What Does It Take to Win Customers Today? 3 Principles of an Effective Customer Experience

Casey BernartCustomer Experience, Staffing and Recruiting

In our on-demand world, the power has now shifted to the customer. The amount of information available, combined with the ability to access everything from our phone, has made it easier than ever to choose a competitor if your customer experience isn’t up to par.  

Many customers will choose a company because of their products and will leave them because of their service failures. 

The truth is if you’re not making your experience the focus, you’re likely to have transactional customers that only buy from you once. 

In the customer’s eyes, there always seems to be a less expensive option with more available and better customer service. Encouraging loyalty by providing an effective experience is the only way to succeed in today’s marketplace. 

The goal should be to enable your team to transform a negative situation into a positive interaction at every stage of your experience.

So what does effective experience mean and how can you make it a differentiator for your company? Start with these three principles. 

#1. Responsiveness

The first principle of a good experience is responsiveness to inquiries. 

We live in an era of instant gratification where everyone expects life on-demand. Recent studies show that 90% of customers view Immediate response (10 minutes or less) as important or very important. 

How do you respond to customers within this window if your team has limited resources? Bots.  

Chatbots provide instant response and, in many cases, can resolve a customer issue or request without even involving an agent. If an agent does need to be involved, the bot can easily collect customer information to save your employees time.

#2. Team Enablement

The second principle of a good experience is enabling your team to actively manage service interactions. 

Every employee should be armed to embody positivity throughout the experience to offset negativity and express empathy for understanding customer frustration.

They should be equipped with documentation of previous interactions with the customer to ensure that they are not treating them generically. 

It’s important to be able to differentiate between Susan, who has encountered the same implementation issue twice before, and John, who is reporting it for the first time.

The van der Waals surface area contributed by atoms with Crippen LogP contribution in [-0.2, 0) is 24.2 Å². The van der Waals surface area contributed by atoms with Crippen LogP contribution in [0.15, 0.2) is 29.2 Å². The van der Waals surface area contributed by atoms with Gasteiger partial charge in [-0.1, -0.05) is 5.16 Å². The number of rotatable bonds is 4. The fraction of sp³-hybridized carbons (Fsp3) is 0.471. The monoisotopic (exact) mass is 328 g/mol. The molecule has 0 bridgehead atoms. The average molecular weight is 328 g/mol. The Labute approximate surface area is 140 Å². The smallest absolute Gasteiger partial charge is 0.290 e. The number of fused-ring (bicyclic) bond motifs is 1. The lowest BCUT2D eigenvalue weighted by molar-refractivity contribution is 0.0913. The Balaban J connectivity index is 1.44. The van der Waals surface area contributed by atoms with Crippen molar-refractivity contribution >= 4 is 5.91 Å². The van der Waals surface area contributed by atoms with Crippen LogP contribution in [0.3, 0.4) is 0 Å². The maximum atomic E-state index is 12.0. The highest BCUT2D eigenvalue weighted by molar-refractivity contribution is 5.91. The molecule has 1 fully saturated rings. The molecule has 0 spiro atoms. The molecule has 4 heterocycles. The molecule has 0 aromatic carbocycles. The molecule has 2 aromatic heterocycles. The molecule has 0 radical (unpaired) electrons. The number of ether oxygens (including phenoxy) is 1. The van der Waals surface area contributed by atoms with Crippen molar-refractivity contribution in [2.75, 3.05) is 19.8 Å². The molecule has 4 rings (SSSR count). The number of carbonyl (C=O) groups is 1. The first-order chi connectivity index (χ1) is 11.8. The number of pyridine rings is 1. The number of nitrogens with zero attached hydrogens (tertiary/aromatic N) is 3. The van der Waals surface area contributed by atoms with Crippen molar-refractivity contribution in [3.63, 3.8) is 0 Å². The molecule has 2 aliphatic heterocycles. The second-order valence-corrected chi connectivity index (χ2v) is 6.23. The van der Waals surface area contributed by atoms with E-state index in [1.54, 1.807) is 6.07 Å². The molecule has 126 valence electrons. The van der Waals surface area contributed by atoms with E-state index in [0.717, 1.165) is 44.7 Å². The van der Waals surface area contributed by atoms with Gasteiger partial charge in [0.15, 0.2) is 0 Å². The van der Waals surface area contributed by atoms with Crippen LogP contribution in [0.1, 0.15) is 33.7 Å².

Having this information readily available to everyone in the company using a system like Bullhorn is a great start towards better team enablement.

Your employees should also be providing proactive support and next issue avoidance. If they can head off issues before they arise, you are not only saving your customers time and potential frustration, you are saving your employees time and your company money.

#3. Frictionless

Lastly, people want their issues resolved with minimal effort on their end. This means little to no transferring between employees or channel switching. Your frontline employees need to know your product and how to resolve common issues. 

People never want to have to repeat themselves and give information that they have already provided. 

Meticulous documentation of customer interactions, in case an issue does need to be escalated, ensure that the next rep is already aware of exactly what issues the customer is experiencing and what previous measures have been taken to resolve them.

Many leaders believe that customers reach out because they want to engage with a human but most prefer self-service. 

Your company will benefit greatly by providing documentation for commonly asked questions, as well as an extensive knowledge base. Again, this will save both customer effort and company dollars.

Bonus: Start a Customer Effort Score (CES) Survey

Employing a CES (Customer Effort Score) survey is a great way for companies to track how they are providing an effective customer experience. 

The survey is two parts: rating the statement “Company XYZ made resolving my issue easy.” from 1-5 and an open-ended field for feedback. 

While CSAT (Customer Satisfaction Score) can provide valuable insight, it does not measure the effectiveness of the customer service interaction. 

People want an effective customer experience, meaning they want their issues addressed and resolved quickly without having to spend much effort on their end, and measuring this metric through a CES survey can prove to be very beneficial.

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